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Black entrepreneurs in Lethbridge share how their identity shapes the way they do business

Click to play video '2 Black entrepreneurs in Lethbridge share how their identity shapes the way they do business' 2 Black entrepreneurs in Lethbridge share how their identity shapes the way they do business
As people continue to honour Black History Month, Taz Dhaliwal speaks with two local Black business owners about how their perspectives and experiences shape the way they do business.

Toyin Oyebola’s store — the Genesis Exotic Market — has items one can’t find anywhere else in Lethbridge.

The store offers clothes, hair accessories and products, and even food — not only from Africa, but from all over the world.

Oyebola says the multi-ethnic items her store has to offer gives some of her customers a nostalgic sense of being back home.

“When we got here we saw there was a need, because it’s a small city, but sometimes your access to things is limited,” Oyebola said.

“We looked around, I couldn’t really find things that spoke ‘exotic’ to me, or ‘tropical,'” she added.

Read more: ‘It’s not just a fad’: Black-owned businesses lack support months after George Floyd movement

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Originally from Nigeria, Oyebola started the family business in 2017 after they moved to the city in 2015.

She says it brings her an immense amount of joy to be able share her cultural roots with the southern Alberta community.

“We knew it wasn’t going to be easy because not many people look like us, but Lethbridge is a very accepting community and we found instant love wherever we turned to,” Oyebola explained.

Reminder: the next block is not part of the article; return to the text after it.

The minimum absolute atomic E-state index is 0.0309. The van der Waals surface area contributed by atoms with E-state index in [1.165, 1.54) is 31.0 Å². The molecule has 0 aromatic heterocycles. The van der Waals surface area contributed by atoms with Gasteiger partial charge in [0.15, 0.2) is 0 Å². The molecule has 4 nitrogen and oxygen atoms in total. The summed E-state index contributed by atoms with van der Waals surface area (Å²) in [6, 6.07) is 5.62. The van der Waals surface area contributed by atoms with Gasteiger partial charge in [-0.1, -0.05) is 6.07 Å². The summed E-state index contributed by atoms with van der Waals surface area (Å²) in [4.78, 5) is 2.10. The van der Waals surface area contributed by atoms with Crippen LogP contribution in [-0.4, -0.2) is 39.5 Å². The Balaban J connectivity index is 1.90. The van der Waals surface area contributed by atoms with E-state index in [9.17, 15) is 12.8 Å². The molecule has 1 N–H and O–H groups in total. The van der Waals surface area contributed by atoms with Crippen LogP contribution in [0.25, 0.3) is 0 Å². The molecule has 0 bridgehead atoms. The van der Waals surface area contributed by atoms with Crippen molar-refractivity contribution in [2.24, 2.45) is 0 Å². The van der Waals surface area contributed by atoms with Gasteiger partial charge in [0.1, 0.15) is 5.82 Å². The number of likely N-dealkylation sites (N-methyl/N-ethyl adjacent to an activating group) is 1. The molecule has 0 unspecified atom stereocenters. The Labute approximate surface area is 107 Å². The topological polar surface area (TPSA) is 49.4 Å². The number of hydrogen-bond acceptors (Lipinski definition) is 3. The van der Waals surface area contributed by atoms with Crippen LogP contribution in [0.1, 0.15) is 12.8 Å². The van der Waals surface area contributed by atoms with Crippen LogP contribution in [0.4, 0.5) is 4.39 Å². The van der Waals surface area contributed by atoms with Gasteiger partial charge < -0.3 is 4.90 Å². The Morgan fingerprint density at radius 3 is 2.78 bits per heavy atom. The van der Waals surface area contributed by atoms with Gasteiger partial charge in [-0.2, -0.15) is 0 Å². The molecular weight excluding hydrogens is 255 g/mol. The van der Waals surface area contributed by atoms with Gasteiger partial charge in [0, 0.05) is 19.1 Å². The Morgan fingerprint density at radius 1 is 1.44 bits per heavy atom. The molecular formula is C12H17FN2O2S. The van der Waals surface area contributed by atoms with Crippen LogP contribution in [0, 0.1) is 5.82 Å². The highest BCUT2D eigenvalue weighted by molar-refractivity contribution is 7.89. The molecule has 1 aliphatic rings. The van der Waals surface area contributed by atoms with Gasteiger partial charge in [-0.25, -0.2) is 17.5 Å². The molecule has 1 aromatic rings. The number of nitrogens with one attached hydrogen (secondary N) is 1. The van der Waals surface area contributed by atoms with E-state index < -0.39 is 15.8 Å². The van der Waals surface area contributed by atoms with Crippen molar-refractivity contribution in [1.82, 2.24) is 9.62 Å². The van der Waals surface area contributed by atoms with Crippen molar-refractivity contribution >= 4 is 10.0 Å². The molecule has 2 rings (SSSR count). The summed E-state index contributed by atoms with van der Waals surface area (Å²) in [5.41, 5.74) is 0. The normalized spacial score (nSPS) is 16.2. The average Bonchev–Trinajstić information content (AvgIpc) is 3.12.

“We found people that are non-Africans that were ready to help me install things for free, they were ready to help move things,” she said.

Oyebola goes on to say she hopes to open similar markets not only across Lethbridge, but the region.

Ivan Ivan Djomegni started his own web design and development company called Navii with the help of a few of his former friends from school after attending Lethbridge College.

Now he’s using his tech savvy skills to help uplift the Black business community across the country.

Read more: How to support local Black-owned businesses

“Recently I built a new website, kind of like Amazon, for Black-owned businesses,” Djomegni explained.

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“So, basically businesses can register on the website and be able to sell their products for free… that’s part of my contribution to help Black-owned businesses,” he added.

Djomegni says he’s happy to see so much support for Black-owned businesses during Black History Month, but it’s something he would like to see carry on.

“I’m just hoping it will stay that way, not just in one month, I hope we’ll keep building each other [up], knowing that Black-owned businesses, or the Black community in general can achieve great things too.”